Sharing his skills in advocacy, he was actively involved in establishing the New Zealand Law Society Litigation Skills programme, and was convenor for many years.
In 1995 Colin was appointed a District Court Judge, sitting in the Auckland District Court. He was appointed to the High Court in August 1998 and remained on the bench until his retirement in 2009. Of Colin's attributes as a lawyer and a judge, Paul Davison QC says:
"Colin was a wonderful model and example of how to practice law, and I always looked up to him and admired his ability to conduct his cases with impeccable manners and politeness, while never compromising his legal position or client's interests.
"He was a delight to appear before, and his reassuring sense of fairness and unwavering keen sense of justice meant that he could always see an issue from the perspective of both prosecution and defence."
In 2001 Colin married lawyer Vanessa Bruton (who is of partial Cook Islands descent). Colin and Vanessa had many wonderful adventures, tramping throughout New Zealand and Europe, a camping safari from Zimbabwe to Kenya, travelling to South America and the walking the Inca Trail and spending the coldest night of their lives camping in a tent in Antarctica.
Colin always had a great interest in reading and music. His active sports after his rugby days at high school and university were flying, particularly gliding, and scuba diving. Catching crayfish was very high in his endeavours.
Colin retired as a Judge of the High Court when he reached the compulsory retirement age. He continued for some time as a temporary High Court judge. He became a judge of the High Court of the Cook Islands from 2005 until 2012, going to the Cook Islands about four times a year for periods of about a fortnight.
During Colin's retirement, he and Vanessa were blessed by the arrival of their daughter, Pearl Aro'anui. She joined them on many of their trips to the Cook Islands, and on his full retirement Colin became a full time house dad for Pearl and relished this.
Colin's career in the law was recognised with appointment as a Companion of the New Zealand Order of Merit in the 2006 Queen's Birthday Honours, for services as a Judge of the High Court of New Zealand.
Colin often said he was blessed to have had a rich and rewarding career, two wives, two lives and two families.
The Chief Justice, Dame Sian Elias, says:
"Colin was always a major presence in the profession since I entered it in 1972 (after being in the States). First, as a leader at Meredith Connell - a highly respected and fair prosecutor - and then at the bar. When I returned to full time practice after having the boys, at the end of the 1970s, he was a considerable figure in Law Society committees and in practice. I remember his call to the inner bar. It was a much smaller, very friendly profession in those days. There was always time to pop in and watch the seniors in court and to have a cup of coffee (instant of course) in the tea room in the District Court and High Court. We all counted ourselves friends. Colin was always supportive and welcoming of me. Colin was always scrupulously fair and decent. One of the members of the profession it was a joy to have around because he was so reassuring and had such wide experience.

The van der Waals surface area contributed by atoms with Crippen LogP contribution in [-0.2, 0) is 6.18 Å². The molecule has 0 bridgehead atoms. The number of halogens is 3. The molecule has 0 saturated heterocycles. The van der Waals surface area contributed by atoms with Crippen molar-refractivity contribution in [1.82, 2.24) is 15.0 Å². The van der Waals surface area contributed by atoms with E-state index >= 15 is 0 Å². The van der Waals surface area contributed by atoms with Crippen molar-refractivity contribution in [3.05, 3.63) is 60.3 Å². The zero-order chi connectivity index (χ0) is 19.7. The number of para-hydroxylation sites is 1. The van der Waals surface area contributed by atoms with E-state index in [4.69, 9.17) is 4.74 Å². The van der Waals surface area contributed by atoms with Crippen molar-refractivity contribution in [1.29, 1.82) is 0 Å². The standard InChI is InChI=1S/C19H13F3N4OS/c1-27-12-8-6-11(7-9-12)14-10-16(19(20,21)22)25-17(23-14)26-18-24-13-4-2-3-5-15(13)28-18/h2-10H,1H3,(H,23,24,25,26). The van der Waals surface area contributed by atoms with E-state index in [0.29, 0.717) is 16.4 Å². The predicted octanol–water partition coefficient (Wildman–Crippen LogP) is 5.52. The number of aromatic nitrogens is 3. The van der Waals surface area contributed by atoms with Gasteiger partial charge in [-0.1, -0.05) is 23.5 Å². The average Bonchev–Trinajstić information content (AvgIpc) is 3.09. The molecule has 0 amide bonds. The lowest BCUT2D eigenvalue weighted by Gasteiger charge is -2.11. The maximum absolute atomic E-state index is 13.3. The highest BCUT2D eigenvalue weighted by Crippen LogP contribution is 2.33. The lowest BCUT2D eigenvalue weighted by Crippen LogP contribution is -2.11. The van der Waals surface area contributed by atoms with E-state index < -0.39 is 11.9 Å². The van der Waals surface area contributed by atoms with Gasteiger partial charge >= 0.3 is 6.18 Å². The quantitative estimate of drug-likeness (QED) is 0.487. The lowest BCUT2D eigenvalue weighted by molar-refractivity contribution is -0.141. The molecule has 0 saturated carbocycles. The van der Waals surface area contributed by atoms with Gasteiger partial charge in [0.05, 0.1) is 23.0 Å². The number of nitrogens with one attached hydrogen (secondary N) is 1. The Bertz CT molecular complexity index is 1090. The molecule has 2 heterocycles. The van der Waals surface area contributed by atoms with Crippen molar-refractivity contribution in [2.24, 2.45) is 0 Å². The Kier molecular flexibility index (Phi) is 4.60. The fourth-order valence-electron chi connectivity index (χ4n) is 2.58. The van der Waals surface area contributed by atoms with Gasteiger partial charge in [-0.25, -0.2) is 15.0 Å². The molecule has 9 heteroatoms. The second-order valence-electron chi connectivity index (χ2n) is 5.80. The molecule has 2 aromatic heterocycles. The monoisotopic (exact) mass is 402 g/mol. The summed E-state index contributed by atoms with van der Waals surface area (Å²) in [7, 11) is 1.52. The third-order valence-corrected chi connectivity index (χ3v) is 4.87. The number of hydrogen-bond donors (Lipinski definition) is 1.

"I had a lot to do with him over the Grey Lynn Neighbourhood Law Office, where I worked when at home with the children before returning to full time practice. He was fantastic in putting together the office and it would never have got off the ground without him. He was always available to help the solicitors at the office with legal problems, as well as with some of the challenging internal matters we had to deal with. It was a great time to be a young lawyer.
"Colin and a few others set the standards inspired me to continue with law and to find it endlessly fascinating. He also was someone who enjoyed the people side of law, and helped very many practitioners and litigants.
"He was highly respected as a District Court Judge. It was a very great pleasure for me when Colin became a High Court Judge soon after my appointment to the High Court. I was so lucky when I became Chief Justice to have such a decent hard working member of the team to rely on."
Colin's last case was as a Judge of the Cook Islands High Court in 2011, hearing an election petition on the remote northern island of Pukapuka. He flew the plane with all the lawyers aboard back from Pukapuka to Rarotonga. Lawyer Heinz Matysik recalls:
"I remember being on this flight and waking up to see that the Judge was not sitting at the front where he had been but instead seeing the pilot sitting in his place! My concern only increased on seeing the Judge behind the controls flying the plane!! That was until I found out about his extensive flying experience including as an air force pilot and flying gliders competitively. He was an incredible man and we miss him much."
Lawyer Paul Lynch, also present on the Pukapuka trip says:
"If I can recall that His Honour loved and was much appreciated in our Court here and in the Outer Islands. His amused engagement and patience with the excited public galley in the open hall in Pukapuka was part of his Honour's unique gentlemanly character. The whole island showed up at the Court sessions in Pukapuka to participate, be entertained and informed.
"Before our long hot Court days in Pukapuka, counsel were invited to share breakfast with him, which consisted of freshly fried fish and uto pancakes. It was a lasting memory. He put everyone at ease, even the 'colourful' local mamas bringing their food to our meal.
"Rest in peace Your Honour."